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One of two large shachihoko (mythical creatures with a dragon head and a fish body) on the tower roof ridge of Osaka Castle

It is said that it's their natural behavior that as soon as they find fire they spout water.
So, on the top of the roofs of castles or temples, they were settled as charm of protection from fire

Gold shachihoko are a symbol of Nagoya.
You can see a pair of shachihoko on the top of the roof of Nagoya castle.
They were put there mainly for the purpose to show the power of the lord of the castle, and also for a kind of decoration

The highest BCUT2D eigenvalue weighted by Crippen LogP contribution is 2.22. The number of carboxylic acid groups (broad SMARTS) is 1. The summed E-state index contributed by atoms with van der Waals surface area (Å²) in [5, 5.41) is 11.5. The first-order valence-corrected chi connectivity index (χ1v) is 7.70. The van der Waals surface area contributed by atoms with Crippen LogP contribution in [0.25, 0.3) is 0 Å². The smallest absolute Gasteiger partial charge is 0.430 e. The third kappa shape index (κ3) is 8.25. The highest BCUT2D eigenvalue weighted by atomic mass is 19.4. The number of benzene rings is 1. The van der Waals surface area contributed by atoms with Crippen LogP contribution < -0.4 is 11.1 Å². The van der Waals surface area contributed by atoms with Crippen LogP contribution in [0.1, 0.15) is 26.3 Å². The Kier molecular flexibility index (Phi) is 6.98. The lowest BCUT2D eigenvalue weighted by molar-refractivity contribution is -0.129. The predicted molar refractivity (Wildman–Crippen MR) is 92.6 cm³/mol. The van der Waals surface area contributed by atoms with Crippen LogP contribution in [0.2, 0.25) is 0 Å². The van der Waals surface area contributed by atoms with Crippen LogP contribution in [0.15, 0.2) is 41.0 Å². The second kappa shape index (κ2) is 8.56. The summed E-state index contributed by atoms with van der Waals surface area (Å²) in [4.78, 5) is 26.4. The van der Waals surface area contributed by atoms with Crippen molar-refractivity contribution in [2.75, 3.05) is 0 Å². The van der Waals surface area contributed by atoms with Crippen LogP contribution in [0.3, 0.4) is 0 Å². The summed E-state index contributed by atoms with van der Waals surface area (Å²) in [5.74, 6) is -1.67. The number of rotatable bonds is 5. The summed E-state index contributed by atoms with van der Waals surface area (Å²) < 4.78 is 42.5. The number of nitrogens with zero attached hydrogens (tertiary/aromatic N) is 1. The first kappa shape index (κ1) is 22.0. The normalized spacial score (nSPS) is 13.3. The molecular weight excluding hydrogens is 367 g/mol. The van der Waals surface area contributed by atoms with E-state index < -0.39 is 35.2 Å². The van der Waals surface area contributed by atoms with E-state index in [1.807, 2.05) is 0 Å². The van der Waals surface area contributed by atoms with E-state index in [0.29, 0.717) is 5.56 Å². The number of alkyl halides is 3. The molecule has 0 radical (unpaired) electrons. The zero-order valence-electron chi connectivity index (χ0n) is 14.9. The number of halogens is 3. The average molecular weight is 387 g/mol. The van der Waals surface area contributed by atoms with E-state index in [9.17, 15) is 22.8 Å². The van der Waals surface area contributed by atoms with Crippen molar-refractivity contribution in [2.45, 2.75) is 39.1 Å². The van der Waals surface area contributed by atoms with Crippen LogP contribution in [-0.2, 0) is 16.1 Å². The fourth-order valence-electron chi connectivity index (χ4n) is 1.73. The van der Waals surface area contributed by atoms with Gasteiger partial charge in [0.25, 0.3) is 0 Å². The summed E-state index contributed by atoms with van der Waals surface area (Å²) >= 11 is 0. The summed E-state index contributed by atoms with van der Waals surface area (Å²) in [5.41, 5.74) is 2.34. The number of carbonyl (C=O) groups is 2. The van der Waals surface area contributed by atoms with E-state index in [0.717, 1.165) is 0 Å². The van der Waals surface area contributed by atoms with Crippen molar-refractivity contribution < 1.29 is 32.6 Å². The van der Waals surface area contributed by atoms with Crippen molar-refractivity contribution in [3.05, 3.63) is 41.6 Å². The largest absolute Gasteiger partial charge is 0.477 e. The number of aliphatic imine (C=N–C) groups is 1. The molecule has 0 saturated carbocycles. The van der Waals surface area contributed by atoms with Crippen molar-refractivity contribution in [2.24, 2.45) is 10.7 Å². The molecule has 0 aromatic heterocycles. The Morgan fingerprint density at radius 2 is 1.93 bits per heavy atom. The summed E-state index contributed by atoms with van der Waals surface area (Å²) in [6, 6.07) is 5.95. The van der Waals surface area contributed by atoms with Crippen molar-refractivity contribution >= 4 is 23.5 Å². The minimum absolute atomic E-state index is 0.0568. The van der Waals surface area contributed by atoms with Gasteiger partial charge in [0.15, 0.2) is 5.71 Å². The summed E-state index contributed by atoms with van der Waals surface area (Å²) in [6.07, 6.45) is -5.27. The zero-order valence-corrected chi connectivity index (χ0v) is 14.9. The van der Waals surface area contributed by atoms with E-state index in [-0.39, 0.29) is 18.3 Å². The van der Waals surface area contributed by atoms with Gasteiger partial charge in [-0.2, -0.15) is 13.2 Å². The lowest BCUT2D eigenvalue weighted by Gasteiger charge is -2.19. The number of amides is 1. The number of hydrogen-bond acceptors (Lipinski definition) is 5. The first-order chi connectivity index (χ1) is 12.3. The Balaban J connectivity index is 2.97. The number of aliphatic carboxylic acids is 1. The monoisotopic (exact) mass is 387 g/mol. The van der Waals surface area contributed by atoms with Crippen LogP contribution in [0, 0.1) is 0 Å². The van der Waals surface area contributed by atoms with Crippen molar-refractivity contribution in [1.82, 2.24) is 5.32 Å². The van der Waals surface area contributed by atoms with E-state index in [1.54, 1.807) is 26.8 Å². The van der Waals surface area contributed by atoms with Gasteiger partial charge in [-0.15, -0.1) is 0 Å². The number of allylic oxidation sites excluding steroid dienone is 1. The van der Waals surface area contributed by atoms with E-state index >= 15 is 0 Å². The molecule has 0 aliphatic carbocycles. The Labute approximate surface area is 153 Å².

They also took a role of war funds in an emergency

Nobunaga was the first lord who put shachihoko on the donjon roof (Azuchi castle).
Osaka castle, Fushimi castle and Edo castle also had shachihoko on the roof, but they were burned out by fire.
In the middle of the Edo period, Nagoya castle became the only castle which has golden shachihoko on the top of the donjon roof.


The real golden shachihoko were melted out by the fire during the World War II and rebuilt in 1959.

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Additional Photos by Ralf Lai (kim_gwan) Silver Note Writer [C: 9 W: 0 N: 129] (470)
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